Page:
A multitude of University of Cape Town (UCT) stars took to the stage at the glitzy UCT Staff Annual Awards on 30 November. Hosted by Vice-Chancellor Professor Mamokgethi Phakeng at the Cape Town International Convention Centre (CTICC), the annual event put excellence, a pillar of Vision 2030, squarely in the limelight.
Among the honours presented were the Long Service Awards, Ad Hominem Promotions (academic, technical and scientific), Distinguished Teacher Award (DTA), Alan Pifer Award, and Vice-Chancellor’s Service Excellence Awards.
“The event brings all the people together in one room,” said Professor Phakeng in her welcome address to the hundreds of staff singled out for special recognition.
“This evening, we are celebrating many different things. Some of us have achieved important milestones. Others are receiving special awards for exceptional performance in advancing the institutional values that make UCT such an important place for teaching, learning and research,” said Phakeng.
And to set the mood, guests were entertained by the jazzy sounds and vocals of the South African College of Music’s UCT Little Big Band, led by Amanda Tiffin. Their “special song” on the night, ‘Power’, composed by Amanda Black, received a rousing response.
Excellence through the ages
Tracing UCT’s history through two world wars, the end of apartheid, the COVID-19 pandemic, it’s stature and international reputation had been maintained by the consistently high calibre of people who work and have worked at UCT.
“We are celebrating tonight because it is a privilege to acknowledge your good work, your fortitude during times of disruption, your commitment to excellence, and the real love you show to UCT and your colleagues, day after day.”
“Wherever you work, and whatever you do, you have contributed to UCT’s excellent reputation around the world.”
Phakeng said that for many, working at UCT is not just a job or a career.
“It is a calling. No matter where you spend your waking day, whether in the residences, serving our students in their home away from home, or keeping our facilities in good working order and maintaining our beautiful landscaping … It may be in the libraries or support offices, in the classrooms, or the laboratories. Wherever you work, and whatever you do, you have contributed to UCT’s excellent reputation around the world.”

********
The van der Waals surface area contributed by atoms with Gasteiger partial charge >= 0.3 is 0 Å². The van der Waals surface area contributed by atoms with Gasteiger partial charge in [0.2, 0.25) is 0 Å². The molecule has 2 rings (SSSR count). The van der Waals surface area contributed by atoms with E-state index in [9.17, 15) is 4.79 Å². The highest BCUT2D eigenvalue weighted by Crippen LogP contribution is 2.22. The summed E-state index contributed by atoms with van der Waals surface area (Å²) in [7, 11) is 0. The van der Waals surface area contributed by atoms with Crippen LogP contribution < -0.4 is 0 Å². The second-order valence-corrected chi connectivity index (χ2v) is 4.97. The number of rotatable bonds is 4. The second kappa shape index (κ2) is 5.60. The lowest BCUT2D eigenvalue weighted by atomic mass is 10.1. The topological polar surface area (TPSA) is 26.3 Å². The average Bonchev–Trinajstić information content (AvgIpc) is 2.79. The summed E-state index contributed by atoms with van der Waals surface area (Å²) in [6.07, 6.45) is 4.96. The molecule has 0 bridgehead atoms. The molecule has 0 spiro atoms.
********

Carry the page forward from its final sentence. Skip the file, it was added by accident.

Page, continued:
She said that the awards were underpinned by the pillars of UCT’s Vision 2030: excellence, sustainability and transformation, which also contributed towards the health and well-being of UCT’s staff – and ensured the university’s sustainability.
With love from Qatar
Among the special guests, members of the UCT Council, Senate, staff and student bodies and the Blue Carpet Scholars (top matric students who chose to study at UCT), there was one who’d come all the way from the soccer World Cup in Qatar.
Addressing the audience, Chancellor Dr Precious Moloi-Motsepe said, “It is such an honour for me to be here this evening. I just landed this morning from the World Cup in Qatar. I was not missing this event for the game between Tunisia [and] England!”
Dr Moloi-Motsepe said acknowledging and recognising excellence is one of the most important priorities for UCT.
To realise the pillars of Vision 2030, the institution relies on its three vital stakeholders: students, alumni and staff.
The staff’s contributions had built UCT’s global appeal and consistently high international rankings.
“Our achievements would be impossible without excellent staff who offer their services tirelessly with so much passion and commitment, while embodying the institution’s values of intellectual honesty, rigor, and openness, and then an openness to alternative ideas and views.”
Creating a habit
Even in the face of adversity, including major challenges such as COVID-19 and the Table Mountain fire, UCT staff had “continued this exceptional show of excellence”.